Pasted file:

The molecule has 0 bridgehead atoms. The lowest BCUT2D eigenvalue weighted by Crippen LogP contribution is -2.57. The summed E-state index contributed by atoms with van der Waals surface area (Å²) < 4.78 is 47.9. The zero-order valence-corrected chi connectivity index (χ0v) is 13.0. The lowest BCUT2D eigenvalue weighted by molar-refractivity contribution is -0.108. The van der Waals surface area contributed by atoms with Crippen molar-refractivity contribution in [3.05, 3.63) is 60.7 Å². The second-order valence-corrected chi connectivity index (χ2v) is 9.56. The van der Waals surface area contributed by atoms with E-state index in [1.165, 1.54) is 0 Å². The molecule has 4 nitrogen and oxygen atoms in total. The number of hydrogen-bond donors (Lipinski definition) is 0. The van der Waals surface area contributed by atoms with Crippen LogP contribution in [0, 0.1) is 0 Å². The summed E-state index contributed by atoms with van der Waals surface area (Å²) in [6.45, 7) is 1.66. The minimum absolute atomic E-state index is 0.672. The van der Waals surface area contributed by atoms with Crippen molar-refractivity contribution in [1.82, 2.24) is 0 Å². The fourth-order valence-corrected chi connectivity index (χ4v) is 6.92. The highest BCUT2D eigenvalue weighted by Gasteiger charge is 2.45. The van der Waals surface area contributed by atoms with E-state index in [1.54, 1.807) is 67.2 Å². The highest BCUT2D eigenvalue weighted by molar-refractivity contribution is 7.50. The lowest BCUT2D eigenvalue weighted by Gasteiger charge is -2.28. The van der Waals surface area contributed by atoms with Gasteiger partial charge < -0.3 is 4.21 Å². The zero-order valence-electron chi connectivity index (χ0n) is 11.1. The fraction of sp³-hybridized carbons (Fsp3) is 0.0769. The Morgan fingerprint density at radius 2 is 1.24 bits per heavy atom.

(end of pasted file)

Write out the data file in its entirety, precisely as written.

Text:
The molecule has 0 bridgehead atoms. The lowest BCUT2D eigenvalue weighted by Crippen LogP contribution is -2.57. The summed E-state index contributed by atoms with van der Waals surface area (Å²) < 4.78 is 47.9. The zero-order valence-corrected chi connectivity index (χ0v) is 13.0. The lowest BCUT2D eigenvalue weighted by molar-refractivity contribution is -0.108. The van der Waals surface area contributed by atoms with Crippen molar-refractivity contribution in [3.05, 3.63) is 60.7 Å². The second-order valence-corrected chi connectivity index (χ2v) is 9.56. The van der Waals surface area contributed by atoms with E-state index in [1.165, 1.54) is 0 Å². The molecule has 4 nitrogen and oxygen atoms in total. The number of hydrogen-bond donors (Lipinski definition) is 0. The van der Waals surface area contributed by atoms with Crippen LogP contribution in [0, 0.1) is 0 Å². The summed E-state index contributed by atoms with van der Waals surface area (Å²) in [6.45, 7) is 1.66. The minimum absolute atomic E-state index is 0.672. The van der Waals surface area contributed by atoms with Crippen molar-refractivity contribution in [1.82, 2.24) is 0 Å². The fourth-order valence-corrected chi connectivity index (χ4v) is 6.92. The highest BCUT2D eigenvalue weighted by Gasteiger charge is 2.45. The van der Waals surface area contributed by atoms with E-state index in [1.54, 1.807) is 67.2 Å². The highest BCUT2D eigenvalue weighted by molar-refractivity contribution is 7.50. The lowest BCUT2D eigenvalue weighted by Gasteiger charge is -2.28. The van der Waals surface area contributed by atoms with Gasteiger partial charge < -0.3 is 4.21 Å². The zero-order valence-electron chi connectivity index (χ0n) is 11.1. The fraction of sp³-hybridized carbons (Fsp3) is 0.0769. The Morgan fingerprint density at radius 2 is 1.24 bits per heavy atom.